Part Three: The Pelagian Crisis (411–430)
Edited By Frederick Van Fleteren
Article 254: Conference of Jerusalem
Conference of Jerusalem
No doubt rumors were cropping up in Palestine concerning Pelagius; these rumors led to the conference of Jerusalem. Apparently the conference had been requested by the priests of the diocese.1 It was held on July 28, 415 forty-seven days before the feast of the dedication of the church of the Resurrection on Sept 13, 415.2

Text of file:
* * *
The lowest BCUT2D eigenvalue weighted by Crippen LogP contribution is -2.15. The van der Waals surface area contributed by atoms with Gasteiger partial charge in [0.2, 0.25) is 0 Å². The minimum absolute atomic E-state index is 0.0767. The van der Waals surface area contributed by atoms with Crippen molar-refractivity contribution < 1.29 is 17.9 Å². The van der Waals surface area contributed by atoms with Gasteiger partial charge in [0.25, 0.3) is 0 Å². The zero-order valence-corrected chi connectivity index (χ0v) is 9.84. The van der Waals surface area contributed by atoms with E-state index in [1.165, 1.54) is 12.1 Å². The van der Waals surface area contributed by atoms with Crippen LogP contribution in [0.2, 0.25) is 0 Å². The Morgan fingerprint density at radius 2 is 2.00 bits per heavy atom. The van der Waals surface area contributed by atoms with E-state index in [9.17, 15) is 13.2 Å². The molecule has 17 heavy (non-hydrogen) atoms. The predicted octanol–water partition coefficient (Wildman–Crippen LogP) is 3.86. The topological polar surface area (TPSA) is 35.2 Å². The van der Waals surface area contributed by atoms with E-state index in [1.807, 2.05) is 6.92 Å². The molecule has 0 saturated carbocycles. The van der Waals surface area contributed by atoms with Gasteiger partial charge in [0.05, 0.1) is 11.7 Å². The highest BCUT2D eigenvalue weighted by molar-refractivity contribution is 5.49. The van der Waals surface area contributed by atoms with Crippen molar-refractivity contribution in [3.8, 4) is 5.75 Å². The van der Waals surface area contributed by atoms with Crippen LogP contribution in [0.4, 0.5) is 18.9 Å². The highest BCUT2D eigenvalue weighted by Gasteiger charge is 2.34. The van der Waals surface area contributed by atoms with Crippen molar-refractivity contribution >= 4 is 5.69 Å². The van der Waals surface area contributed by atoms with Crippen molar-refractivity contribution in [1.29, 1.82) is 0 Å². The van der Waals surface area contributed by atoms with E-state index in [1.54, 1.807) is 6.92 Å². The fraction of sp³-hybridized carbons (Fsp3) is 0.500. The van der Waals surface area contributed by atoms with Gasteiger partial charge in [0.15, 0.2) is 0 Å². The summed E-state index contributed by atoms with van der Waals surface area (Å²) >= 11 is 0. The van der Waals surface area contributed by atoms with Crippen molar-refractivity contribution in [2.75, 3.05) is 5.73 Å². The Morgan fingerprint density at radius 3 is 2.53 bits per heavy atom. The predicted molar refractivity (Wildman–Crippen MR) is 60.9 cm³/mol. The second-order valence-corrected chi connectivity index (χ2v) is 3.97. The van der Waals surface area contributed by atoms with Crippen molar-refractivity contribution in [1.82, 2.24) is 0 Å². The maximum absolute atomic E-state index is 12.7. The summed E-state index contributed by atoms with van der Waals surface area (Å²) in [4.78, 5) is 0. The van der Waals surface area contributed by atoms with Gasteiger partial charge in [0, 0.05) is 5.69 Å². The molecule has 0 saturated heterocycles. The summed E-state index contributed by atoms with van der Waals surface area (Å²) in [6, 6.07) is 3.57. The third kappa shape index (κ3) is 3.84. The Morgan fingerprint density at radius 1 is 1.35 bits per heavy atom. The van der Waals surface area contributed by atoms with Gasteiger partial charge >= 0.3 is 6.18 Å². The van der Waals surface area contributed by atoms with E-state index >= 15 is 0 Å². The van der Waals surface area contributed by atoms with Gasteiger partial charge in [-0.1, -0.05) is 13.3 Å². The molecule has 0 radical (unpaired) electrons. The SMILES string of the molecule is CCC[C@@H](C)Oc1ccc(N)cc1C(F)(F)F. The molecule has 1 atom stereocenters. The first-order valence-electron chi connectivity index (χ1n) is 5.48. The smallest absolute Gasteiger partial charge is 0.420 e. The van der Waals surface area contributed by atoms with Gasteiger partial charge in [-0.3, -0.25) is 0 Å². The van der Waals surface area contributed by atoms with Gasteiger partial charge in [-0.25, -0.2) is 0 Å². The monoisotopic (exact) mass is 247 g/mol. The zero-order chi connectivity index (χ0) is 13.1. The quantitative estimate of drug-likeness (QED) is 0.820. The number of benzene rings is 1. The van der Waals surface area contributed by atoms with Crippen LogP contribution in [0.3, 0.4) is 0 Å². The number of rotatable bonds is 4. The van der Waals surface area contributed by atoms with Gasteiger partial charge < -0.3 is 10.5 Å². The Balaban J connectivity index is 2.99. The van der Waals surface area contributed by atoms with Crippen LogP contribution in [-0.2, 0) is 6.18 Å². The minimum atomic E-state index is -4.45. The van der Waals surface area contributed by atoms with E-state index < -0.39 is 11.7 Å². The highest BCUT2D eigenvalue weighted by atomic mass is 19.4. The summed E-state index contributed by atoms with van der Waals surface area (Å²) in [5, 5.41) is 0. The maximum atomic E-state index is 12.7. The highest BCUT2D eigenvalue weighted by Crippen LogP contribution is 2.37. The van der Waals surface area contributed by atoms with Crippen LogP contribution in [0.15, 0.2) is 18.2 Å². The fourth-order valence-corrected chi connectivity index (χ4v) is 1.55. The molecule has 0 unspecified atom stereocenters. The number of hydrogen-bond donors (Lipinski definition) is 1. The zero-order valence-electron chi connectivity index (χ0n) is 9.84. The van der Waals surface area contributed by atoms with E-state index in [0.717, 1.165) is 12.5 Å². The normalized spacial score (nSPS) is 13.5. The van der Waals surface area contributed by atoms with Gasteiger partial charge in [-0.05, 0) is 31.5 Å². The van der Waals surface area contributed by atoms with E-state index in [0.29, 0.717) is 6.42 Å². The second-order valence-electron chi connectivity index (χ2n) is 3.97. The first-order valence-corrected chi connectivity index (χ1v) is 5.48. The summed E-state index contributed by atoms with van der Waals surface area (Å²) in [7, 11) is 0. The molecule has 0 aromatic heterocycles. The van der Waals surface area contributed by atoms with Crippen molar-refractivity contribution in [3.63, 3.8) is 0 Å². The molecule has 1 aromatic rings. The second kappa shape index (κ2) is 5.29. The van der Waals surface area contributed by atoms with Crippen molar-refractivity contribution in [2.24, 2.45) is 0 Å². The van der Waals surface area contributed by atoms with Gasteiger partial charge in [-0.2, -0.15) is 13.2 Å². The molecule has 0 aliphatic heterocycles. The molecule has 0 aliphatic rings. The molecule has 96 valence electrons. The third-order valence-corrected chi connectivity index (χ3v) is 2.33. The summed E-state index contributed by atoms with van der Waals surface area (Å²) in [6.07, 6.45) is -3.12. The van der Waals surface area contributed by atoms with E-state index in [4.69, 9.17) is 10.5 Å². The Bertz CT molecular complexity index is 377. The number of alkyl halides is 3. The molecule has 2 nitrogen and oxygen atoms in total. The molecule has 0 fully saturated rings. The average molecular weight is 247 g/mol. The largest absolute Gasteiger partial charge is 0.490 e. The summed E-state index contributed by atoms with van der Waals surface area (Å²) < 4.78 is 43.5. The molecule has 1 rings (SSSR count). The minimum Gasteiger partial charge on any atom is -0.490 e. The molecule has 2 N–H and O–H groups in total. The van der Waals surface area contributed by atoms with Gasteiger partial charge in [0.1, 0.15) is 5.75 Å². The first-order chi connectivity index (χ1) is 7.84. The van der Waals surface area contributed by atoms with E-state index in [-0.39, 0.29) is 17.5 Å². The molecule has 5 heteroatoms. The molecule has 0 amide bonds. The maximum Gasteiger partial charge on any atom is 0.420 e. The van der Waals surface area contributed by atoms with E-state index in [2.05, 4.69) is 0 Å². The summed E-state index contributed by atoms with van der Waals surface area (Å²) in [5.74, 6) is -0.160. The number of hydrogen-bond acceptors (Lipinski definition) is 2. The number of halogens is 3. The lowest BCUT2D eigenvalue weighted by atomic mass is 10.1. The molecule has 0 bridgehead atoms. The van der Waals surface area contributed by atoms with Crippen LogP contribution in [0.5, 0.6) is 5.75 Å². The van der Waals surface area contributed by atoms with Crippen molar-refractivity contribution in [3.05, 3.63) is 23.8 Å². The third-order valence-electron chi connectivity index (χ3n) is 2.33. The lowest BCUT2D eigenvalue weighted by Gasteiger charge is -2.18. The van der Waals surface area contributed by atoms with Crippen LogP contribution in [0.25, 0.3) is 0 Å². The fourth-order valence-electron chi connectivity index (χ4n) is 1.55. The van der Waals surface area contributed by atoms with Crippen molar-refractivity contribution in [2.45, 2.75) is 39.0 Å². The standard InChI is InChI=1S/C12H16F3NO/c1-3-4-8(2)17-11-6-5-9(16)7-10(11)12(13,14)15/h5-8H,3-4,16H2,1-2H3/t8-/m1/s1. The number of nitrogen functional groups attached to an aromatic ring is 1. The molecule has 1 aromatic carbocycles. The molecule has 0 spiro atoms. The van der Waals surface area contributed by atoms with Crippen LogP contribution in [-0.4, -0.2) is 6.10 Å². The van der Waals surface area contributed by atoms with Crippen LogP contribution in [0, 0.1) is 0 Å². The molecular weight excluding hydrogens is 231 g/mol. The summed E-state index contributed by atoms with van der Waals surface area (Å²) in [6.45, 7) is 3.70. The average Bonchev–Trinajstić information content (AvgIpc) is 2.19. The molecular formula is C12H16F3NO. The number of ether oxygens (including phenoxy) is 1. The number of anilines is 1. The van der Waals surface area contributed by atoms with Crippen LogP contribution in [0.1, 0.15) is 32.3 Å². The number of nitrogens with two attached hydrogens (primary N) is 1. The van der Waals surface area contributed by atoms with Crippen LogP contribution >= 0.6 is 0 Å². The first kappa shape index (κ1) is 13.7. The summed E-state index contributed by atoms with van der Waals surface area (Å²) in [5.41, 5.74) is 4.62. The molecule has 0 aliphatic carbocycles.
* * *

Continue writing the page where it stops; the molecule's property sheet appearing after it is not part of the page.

John, bishop of Jerusalem, presided at this conference;3 no other bishop was present. The assembly was composed of priests, among whom were Orosius, Avitus, Vital, and Passerus. An unknown translator was present and doubtless a number of heretical brethren who according to Orosius were present on the side. Dominus, perhaps a duke and leader of a special unit of officers4, was present. He had been raised to the rank of vicar by a personal privilege of Arcadius in a January 16, 408.5 Dominus and Passerus were esteemed in both divine and secular affairs because of their faith and experience.6 Since both knew Greek and Latin, the priests in Jerusalem had asked them to take part in the assembly as translators. The priests had brought them there and John of Jerusalem found them useful because of their linguistic capabilities. We have no detailed knowledge of Vital—perhaps he is the recipient of Jerome’s Letter 132 circa 395. Avitus may have been a Spanish priest in Jerusalem. Orosius was obliged by the priests to leave his solitude in Bethlehem and come to Jerusalem. When he...
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